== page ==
On and on it went. By the end of the exposé, the overall impression of Frey was of a mild-mannered and generally law-abiding man who seemed to have gone publically and lucratively insane. It made a mockery of reviewers’ and publicists’ claims of his "fearless honesty", and led to a series of embarrassing retractions, including Frey and his publisher Random House being forced to offer any dissatisfied readers a refund.

The book was now sold with a preface acknowledging its largely fictional contents. Frey was dropped by his literary agent and Random House, and received the dubious accolade of being satirised in an episode of South Park called A Million Little Fiber

Frey had embarrassed the publishing world, and most of them tried to distance themselves from him with alacrity. His editor Sean McDonald, winner of the 2005 Publishers Weekly Young Turk of Publishing Award, had initially claimed that "I made sure that everything actually happened…certainly when we were editing the book, we would talk about what was true and what was not".

When it was obvious that this was no longer sustainable, McDonald threw his author under the proverbial bus in a statement he made at the beginning of 2006, in which he said "Throughout the editing process, I raised questions with James about the veracity of events he recounted in the book and in each instance he assured me that his account was accurate and true. The only things in A Million Little Pieces' that I understood were altered were the names and identifying characteristics of some of the people in the book to protect their real identities." 

McDonald, who claimed that he discovered Frey’s deceptions "the same way and at the same time as everybody else", has gone on to a distinguished career, currently working as Executive Editor at Farrar, Strass and Giroux; his swift disavowal of a man who described him as "a friend who’s giving me good advice, as opposed to a boss who’s giving me an order" did him no harm. 

Under normal conditions, that would have been the end for Frey. Yet the literary world is predicated on good stories, and this was one of the very best in decades; he had become a household name twice over, after all. His publisher Nan Talese, who had been with him when Oprah withdrew her endorsement of the book, attacked her in July 2007 as "mean and self-serving", mocked her ‘holier-than-thou’ attitude and criticised her "fiercely bad manners", before taking aim at Oprah’s sainted show, calling it reminiscent of a "Roman circus". 

James Frey's 1988 mugshot Credit: youtube

Whether intentionally or not, this reawakened interest in Frey. Suddenly there was a sense that, perhaps, he had been, in Talese’s evocative word, "ambushed" by Oprah. The following year, the doyenne of television telephoned Frey and announced "I feel I owe you an apology", apparently as the result of her meditating on his actions, and invited him back on the show. Frey, then grieving at the death of his 11-day old son Leo, declined, citing a need to get beyond the "surreal and difficult and at times uncomfortable and at times terrible" previous three years. 

He had by then been received back into the literary establishment. Later in 2007, he had signed a lucrative three-book deal with HarperCollins, and his first work of official fiction, Bright Shiny Morning, appeared in 2008, to mixed reviews. The New York Times called Frey "a furiously good storyteller", but the unimpressed Los Angeles Times sniffed that it was "an execrable novel, a literary train wreck without even the good grace to be entertaining". It was another bestseller.

He gave a semi-penitent interview to Vanity Fair that year, in which he acknowledged "I was a pariah…I was under no illusion that I was anything but that", but, vowing never to talk to the press again, moaned that "I don’t care, if somebody calls [A Million Little Pieces] a memoir, or a novel, or a fictionalized memoir, or what. I could care less what they call it. The thing on the side of the book means nothing. Who knows what it is. It’s just a book. It’s just a story. It’s just a book that was written with the intention to break a lot of rules in writing. I’ve broken a lot of rules in a lot of ways. So be it."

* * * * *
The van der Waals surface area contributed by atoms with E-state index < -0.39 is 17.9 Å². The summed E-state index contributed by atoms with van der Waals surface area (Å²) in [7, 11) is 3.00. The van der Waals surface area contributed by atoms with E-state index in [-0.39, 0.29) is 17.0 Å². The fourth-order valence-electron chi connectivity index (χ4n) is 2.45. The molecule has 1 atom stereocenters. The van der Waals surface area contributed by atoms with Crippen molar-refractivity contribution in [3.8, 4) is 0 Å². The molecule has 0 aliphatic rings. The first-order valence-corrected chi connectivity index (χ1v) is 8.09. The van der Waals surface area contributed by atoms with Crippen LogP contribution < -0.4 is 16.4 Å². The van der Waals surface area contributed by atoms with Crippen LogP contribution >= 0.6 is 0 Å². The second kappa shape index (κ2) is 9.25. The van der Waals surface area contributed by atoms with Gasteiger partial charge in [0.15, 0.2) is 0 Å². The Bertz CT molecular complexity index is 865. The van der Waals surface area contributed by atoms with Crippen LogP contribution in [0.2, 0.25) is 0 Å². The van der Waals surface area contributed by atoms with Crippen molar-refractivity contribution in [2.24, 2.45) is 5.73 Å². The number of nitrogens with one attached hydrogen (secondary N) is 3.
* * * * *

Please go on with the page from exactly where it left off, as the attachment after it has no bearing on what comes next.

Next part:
Thereafter, the rule-breaking Frey has mainly involved himself in his Endgame and Lorien Legacies series of young adult books, written as a collective under the pen-name Pittacus Lore. The first of these, I Am Number Four, was released in 2011, to critical indifference and middling box office returns. His most recent novel, Katerina, was a return to the autobiographical concerns and breathless style of A Million Little Pieces, and was savaged by the critics. The Observer (full disclosure: I was their critic) marvelled that "the dreadful Katerina represents a new and, in its own perverse way, impressive attempt at career suicide".

The only award of note it won was the Bad Sex in Literature prize. Frey, showing a hitherto unsuspected sense of humour, described himself as ‘deeply humble and honoured’ to win the accolade. 

Yet the film of A Million Little Pieces promises to restore interest in the strange and murky beginnings of Frey’s life and career. It stars Taylor-Johnson’s husband Aaron as Frey, and concentrates the narrative on his time in the rehab clinic. Although early reviews have been largely dismissive, it makes the interesting choice to present Frey’s saga as absolute. The uninitiated will find no hint that the memoir on which it is based has been debunked as largely fictional, nor that its larger-than-life characters owe more to its writer’s imagination than any real inhabitants of drug addiction clinics. 

Perhaps, nearly a decade and a half on from the initial controversy, people are either inclined to be more forgiving, or the world has moved on. In an era of fake news, it is hard to remain shocked at Frey’s misdemeanours. As literary witch-hunts go, the Million Little Pieces farrago is nothing compared to the publication of The Satanic Verses two decades before, which led to a fatwah on its author Salman Rushdie, mass protests, and many deaths. Likewise, in terms of fabrication, the contemporaneous JT Leroy/Laura Albert unmasking took place on a far grander and, for Albert, more personally humiliating scale. 

Today, Frey is a multi-millionaire, a celebrity and may yet write a fascinating and truthful memoir offering his own perspective on the controversy. Still, he must know that, when his obituary is eventually written, every headline will contain some variant on the phrase "A Million Little Lies".